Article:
Duncan Mellichamp, a professor emeritus and a founding faculty member of UC Santa Barbara’s Chemical Engineering Department, has been inducted into the Control Process Automation Hall of Fame. Inductees were nominated and selected by existing Hall of Fame members, based on their excellence, diligence, and influence to the process control industry.
“I appreciate the honor very much, especially knowing how much effort went into building UCSB’s Chemical Engineering Department and the College of Engineering in the early years, as well as the unusual research and pedagogical effort expended,” said Mellichamp. “Looking back, I never thought I would take on as many things as I have.”
Mellichamp was one of six founding faculty members of the Chemical Engineering Department, where he started up the process control program. Today, the department is considered among the best in the world, tabbed by U.S. News and World Report as fifth best graduate program among public universities and eighth overall in the 2021 rankings.
Mellichamp, who earned his bachelor’s degree from Georgia Tech and his PhD from Purdue University, both in chemical engineering, authored more than one hundred research publications on process modeling, large-scale systems analysis, and computer control. During his career, he mentored more than fifty graduate students to degrees, including the first PhD granted in chemical engineering at UCSB and the first granted to a female student in the entire College of Engineering.
His early computer work led to an edited book in 1983, Real-Time Computing with Applications to Data Acquisition and Control. He co-wrote the undergraduate textbook, Process Dynamics and Control, now in its fourth edition. The book received the 1990 American Society of Engineering Education Meriam-Wiley Award as the top engineering textbook, and it has been used at more than sixty universities. His recent research has focused on the potential profitability and risk in the design of large-scale chemical plants.
Mellichamp, who came to UCSB in 1966 from DuPont’s Textile Fibers Division in North Carolina, spent his entire academic career at the university and has remained active in university affairs and philanthropy since becoming emeritus in 2003. In addition to serving as chair of the UCSB Academic Senate from 1990-1992, he was vice chair and chair of the systemwide Academic Senate and the faculty representative to the UC Board of Regents from 1995 -1997. He also spent seven years as special assistant to the chancellor for long-range planning.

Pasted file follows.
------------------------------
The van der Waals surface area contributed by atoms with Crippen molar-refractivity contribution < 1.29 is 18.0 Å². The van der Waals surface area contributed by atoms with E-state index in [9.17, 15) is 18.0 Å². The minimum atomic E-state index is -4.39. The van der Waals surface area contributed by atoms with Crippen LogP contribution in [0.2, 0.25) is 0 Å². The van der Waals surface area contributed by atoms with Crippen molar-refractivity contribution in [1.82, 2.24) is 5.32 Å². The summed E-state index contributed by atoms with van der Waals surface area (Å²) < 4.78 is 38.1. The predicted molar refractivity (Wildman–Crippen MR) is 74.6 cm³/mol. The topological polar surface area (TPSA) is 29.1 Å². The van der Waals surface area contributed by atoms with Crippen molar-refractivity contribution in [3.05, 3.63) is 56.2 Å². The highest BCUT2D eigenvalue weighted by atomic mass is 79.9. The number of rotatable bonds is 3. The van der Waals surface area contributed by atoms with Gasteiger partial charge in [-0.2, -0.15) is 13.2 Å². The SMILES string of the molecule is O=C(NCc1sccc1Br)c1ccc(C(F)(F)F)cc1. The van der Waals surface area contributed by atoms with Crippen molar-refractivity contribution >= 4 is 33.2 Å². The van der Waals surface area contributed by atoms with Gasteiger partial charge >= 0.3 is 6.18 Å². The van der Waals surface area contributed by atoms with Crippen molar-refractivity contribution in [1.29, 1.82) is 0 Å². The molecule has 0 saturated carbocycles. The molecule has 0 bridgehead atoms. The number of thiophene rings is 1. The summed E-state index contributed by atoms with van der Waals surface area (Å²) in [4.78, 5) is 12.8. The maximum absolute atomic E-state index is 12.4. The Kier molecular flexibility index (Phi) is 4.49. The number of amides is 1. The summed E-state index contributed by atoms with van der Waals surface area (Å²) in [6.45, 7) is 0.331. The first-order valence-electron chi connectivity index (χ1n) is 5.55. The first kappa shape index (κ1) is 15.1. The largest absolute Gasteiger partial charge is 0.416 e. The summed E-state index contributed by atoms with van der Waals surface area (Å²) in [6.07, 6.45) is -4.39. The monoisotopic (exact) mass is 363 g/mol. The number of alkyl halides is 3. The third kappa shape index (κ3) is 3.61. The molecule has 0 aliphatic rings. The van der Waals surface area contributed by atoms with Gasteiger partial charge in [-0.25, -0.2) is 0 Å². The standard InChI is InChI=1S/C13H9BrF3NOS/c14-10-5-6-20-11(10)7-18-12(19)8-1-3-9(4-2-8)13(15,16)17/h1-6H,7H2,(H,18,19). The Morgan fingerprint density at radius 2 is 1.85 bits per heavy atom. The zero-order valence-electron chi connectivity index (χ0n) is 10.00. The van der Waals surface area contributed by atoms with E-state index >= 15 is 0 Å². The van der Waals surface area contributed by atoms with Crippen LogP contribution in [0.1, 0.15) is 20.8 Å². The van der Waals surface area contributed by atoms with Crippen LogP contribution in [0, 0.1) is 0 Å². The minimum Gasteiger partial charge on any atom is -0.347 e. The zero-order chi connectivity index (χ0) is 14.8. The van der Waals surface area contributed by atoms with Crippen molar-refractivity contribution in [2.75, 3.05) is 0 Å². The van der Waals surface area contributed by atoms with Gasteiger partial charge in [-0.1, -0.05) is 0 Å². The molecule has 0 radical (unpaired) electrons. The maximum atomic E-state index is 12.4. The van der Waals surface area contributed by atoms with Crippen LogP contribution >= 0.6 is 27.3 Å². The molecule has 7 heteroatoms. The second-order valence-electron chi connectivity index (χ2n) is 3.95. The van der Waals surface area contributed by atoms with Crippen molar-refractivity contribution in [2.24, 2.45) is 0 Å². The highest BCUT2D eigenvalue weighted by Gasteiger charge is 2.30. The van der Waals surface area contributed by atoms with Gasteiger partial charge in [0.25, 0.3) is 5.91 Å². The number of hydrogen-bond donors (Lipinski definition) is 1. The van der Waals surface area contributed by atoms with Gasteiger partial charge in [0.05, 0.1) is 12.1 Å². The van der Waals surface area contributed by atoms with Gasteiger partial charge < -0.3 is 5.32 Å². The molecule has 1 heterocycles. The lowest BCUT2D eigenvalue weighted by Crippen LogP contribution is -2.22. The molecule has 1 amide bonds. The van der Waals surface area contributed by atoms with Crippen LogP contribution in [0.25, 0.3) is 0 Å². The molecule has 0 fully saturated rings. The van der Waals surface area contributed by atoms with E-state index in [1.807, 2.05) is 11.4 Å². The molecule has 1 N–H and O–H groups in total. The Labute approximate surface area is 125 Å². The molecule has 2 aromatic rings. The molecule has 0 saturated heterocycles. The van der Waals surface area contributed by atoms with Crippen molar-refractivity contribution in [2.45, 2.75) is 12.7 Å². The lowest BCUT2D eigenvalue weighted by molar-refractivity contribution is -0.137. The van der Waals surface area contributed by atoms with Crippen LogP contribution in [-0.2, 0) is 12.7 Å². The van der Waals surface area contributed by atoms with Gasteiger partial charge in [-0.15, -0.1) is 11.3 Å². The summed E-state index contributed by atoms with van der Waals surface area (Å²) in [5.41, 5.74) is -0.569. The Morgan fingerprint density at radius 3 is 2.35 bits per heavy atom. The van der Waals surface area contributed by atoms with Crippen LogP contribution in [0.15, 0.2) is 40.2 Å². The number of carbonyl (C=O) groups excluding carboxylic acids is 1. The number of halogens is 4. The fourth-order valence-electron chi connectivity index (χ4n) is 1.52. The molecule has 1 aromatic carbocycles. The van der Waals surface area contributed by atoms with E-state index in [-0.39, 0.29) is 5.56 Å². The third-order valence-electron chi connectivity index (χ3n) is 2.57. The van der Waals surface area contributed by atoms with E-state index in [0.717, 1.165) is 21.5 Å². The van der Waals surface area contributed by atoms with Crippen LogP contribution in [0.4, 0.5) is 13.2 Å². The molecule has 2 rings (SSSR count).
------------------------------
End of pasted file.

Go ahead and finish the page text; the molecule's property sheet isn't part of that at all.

Mellichamp and his wife, Suzanne, an elementary school teacher for thirty years, have endowed sixteen faculty chairs at UCSB, beginning in 2001 with a single chair in process control. Since then, they have created three coordinated clusters of four chairs apiece in carefully selected areas deemed of increasing importance: systems biology (2003), globalization (2008), and sustainable chemistry (2014). Last year, they spearheaded the Mellichamp Endowed Chair in Systems Engineering, and two Founders Chairs for the Chemical Engineering Department, one honoring Robert Rinker, the department’s first faculty member, and the other John Myers, the first department chair.
“I always felt strongly that it is our responsibility to ensure that the people we hire are better than we are. Eventually, our successors will make us all look good,” said Mellichamp. “So, just as integral control action works slowly but effectively, pushing process outputs to the desired control objectives, this combination of bright, highly motivated young faculty in key new fields will help UCSB achieve its best long-term results.”
The Process Automation Hall of Fame features about sixty inductees, including UCSB professor James Rawlings, a 2016 Hall of Fame inductee and the Chemical Engineering Department's Mellichamp Process Control Chair, and professor emeritus Dale Seborg (2008 inductee), who co-wrote the award-winning textbook with Mellichamp.